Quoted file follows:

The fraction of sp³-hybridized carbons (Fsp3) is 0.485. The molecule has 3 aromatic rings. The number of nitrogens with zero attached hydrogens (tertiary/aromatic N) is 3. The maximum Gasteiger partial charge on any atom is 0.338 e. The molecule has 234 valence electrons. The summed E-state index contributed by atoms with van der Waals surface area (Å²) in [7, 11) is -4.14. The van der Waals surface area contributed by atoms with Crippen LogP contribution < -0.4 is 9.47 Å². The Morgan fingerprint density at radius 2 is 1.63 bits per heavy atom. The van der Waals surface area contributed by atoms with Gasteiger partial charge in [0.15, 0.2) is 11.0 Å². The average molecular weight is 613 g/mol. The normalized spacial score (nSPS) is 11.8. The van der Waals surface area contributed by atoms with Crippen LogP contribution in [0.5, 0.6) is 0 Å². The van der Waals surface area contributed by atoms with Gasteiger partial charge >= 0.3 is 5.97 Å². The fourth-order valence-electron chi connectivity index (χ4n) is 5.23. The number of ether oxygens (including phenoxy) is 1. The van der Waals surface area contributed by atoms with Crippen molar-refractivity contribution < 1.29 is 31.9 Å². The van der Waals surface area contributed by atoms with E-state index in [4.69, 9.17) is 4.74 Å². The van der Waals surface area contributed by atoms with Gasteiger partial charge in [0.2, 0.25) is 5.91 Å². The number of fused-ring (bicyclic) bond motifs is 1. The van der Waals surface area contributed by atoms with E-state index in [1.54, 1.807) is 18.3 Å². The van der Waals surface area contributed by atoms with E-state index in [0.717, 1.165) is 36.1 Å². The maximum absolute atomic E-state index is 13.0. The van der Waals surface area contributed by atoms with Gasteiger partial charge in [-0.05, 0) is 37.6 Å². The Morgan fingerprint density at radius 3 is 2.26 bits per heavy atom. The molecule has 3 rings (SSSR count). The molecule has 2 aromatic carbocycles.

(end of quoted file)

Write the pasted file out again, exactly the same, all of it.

The fraction of sp³-hybridized carbons (Fsp3) is 0.485. The molecule has 3 aromatic rings. The number of nitrogens with zero attached hydrogens (tertiary/aromatic N) is 3. The maximum Gasteiger partial charge on any atom is 0.338 e. The molecule has 234 valence electrons. The summed E-state index contributed by atoms with van der Waals surface area (Å²) in [7, 11) is -4.14. The van der Waals surface area contributed by atoms with Crippen LogP contribution < -0.4 is 9.47 Å². The Morgan fingerprint density at radius 2 is 1.63 bits per heavy atom. The van der Waals surface area contributed by atoms with Gasteiger partial charge in [0.15, 0.2) is 11.0 Å². The average molecular weight is 613 g/mol. The normalized spacial score (nSPS) is 11.8. The van der Waals surface area contributed by atoms with Crippen LogP contribution in [0.5, 0.6) is 0 Å². The van der Waals surface area contributed by atoms with Gasteiger partial charge >= 0.3 is 5.97 Å². The fourth-order valence-electron chi connectivity index (χ4n) is 5.23. The number of ether oxygens (including phenoxy) is 1. The van der Waals surface area contributed by atoms with Crippen molar-refractivity contribution < 1.29 is 31.9 Å². The van der Waals surface area contributed by atoms with E-state index in [4.69, 9.17) is 4.74 Å². The van der Waals surface area contributed by atoms with Gasteiger partial charge in [0.2, 0.25) is 5.91 Å². The number of fused-ring (bicyclic) bond motifs is 1. The van der Waals surface area contributed by atoms with E-state index in [1.54, 1.807) is 18.3 Å². The van der Waals surface area contributed by atoms with E-state index in [0.717, 1.165) is 36.1 Å². The maximum absolute atomic E-state index is 13.0. The van der Waals surface area contributed by atoms with Gasteiger partial charge in [-0.05, 0) is 37.6 Å². The Morgan fingerprint density at radius 3 is 2.26 bits per heavy atom. The molecule has 3 rings (SSSR count). The molecule has 2 aromatic carbocycles.